Looking specifically at the convenience sector, c-store car washes were up about 5 percent in 2011 (this is based upon supplier data, not actual retail data). Wulf expects 2012's convenience car wash growth to be consistent with that — in the low single digits. (The 2012 c-store data was still being calculated as of press time.)

"We're hearing from our members that c-store customers are looking at the car wash business more seriously. That's been happening for about the past 18 months," Wulf stated. "For operators of c-stores, what is becoming a real area of attention is the total customer experience going through the car wash."

Specifically, this means more attention is being paid to the finer details such as lighting in the tunnel bay; composite materials to make the walls bright; tri-colored foam for soaps and waxes; and improved scents.

"Basically, all things that touch the senses that don't require time through the service," explained Wulf. "In order for c-stores to make money in the car wash business, they're realizing the proposition has to be more than just trying to sell it to customers who show up for gas. They are competing with the independent car wash down the street, so it has to be more than just easy and quick. It has to have good value and quality. It has to be a great experience."

Russell Bell, director of corporate marketing and communications for Ryko Solutions Inc., a national supplier of car wash solutions, equipment, services and chemicals, agrees with that assessment. "What we hear from retailers is they want to provide the car wash experience — an efficient and clean wash that is quick but has good value — because that's when customers will come back to a c-store retailer for a car wash," he said.

With 75 percent of its business dedicated to c-stores, Ryko Solutions works with retailers to come up with promotional programs that utilize the car wash to drive sales into the store, according to Bell. "We will do whatever we can to help that along, such as a good pairing with a car wash; offering a free drink or candy bar with the service to get them into the store where they're likely to buy something."

Aside from adding promotional value and customer sensory details, there's also been an industry emphasis on cost management for the past few years. "Everything from water recycling [to] power and chemical usage," Wulf said. "Some operators are on it like hawks, looking at new technologies and the processes available to manage these costs."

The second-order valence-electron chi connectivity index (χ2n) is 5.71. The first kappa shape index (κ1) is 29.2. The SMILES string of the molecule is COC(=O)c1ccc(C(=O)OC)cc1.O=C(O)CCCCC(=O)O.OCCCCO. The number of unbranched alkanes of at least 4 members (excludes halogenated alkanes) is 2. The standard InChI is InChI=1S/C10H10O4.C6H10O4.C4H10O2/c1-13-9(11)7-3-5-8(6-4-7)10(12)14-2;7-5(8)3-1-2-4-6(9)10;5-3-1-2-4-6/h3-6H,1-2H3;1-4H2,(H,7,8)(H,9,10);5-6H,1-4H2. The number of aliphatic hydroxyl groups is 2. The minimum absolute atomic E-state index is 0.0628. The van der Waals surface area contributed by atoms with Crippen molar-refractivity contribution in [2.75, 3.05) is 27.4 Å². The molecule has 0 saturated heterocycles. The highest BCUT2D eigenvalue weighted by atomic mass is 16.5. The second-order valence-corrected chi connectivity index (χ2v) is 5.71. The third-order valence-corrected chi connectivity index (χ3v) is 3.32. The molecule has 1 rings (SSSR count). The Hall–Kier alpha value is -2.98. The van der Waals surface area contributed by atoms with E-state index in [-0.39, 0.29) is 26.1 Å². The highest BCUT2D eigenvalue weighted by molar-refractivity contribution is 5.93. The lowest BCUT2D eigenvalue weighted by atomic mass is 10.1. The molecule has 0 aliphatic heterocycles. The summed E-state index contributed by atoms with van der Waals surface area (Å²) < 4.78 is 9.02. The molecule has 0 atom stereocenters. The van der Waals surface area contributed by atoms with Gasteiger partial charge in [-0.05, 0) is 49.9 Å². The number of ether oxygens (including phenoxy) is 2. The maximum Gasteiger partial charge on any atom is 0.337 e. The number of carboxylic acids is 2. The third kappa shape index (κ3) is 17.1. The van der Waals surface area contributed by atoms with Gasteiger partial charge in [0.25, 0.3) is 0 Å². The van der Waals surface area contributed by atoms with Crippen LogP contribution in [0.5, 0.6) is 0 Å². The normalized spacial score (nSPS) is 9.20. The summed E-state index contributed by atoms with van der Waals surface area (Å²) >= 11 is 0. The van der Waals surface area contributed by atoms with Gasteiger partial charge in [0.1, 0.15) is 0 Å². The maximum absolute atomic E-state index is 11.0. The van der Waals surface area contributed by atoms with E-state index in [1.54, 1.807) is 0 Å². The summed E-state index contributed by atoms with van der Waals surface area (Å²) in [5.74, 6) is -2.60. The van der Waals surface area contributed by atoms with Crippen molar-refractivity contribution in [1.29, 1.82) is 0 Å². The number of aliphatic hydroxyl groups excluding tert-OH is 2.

Perhaps the biggest shift in the car wash industry lately, however, has been the leveling off between friction car washes and touch-free car washes. In 2007, sales of touch-free machines were two to one over friction machines, but currently, friction has a slight lead.

"The sales of friction over touch-free are really inconsequential — it's just about 50/50," Wulf said. "It's now almost as likely that a c-store will choose to buy a friction unit as it will buy a touch-free unit. And that speaks to the equipment evolution — the effective technological advancements in friction."

Ryko offers two touch-free machine solutions and one friction unit, but Bell reported they are equally popular with c-store customers. In its touch-free segment, Ryko came up with a second solution, Pulse, which has a "dramatically reduced" entry-level price point for new start-up or low-volume operators interested in automatic car wash systems.

"The brushes are so well-made and advanced now, [so] there are no concerns about the effect of friction on the cars. There is no damage," Bell said. "It's just a matter of c-store choice. Whatever the retailer is interested in and believes is the right choice for its clientele is what we suggest they go with. Both styles are excellent car wash services now."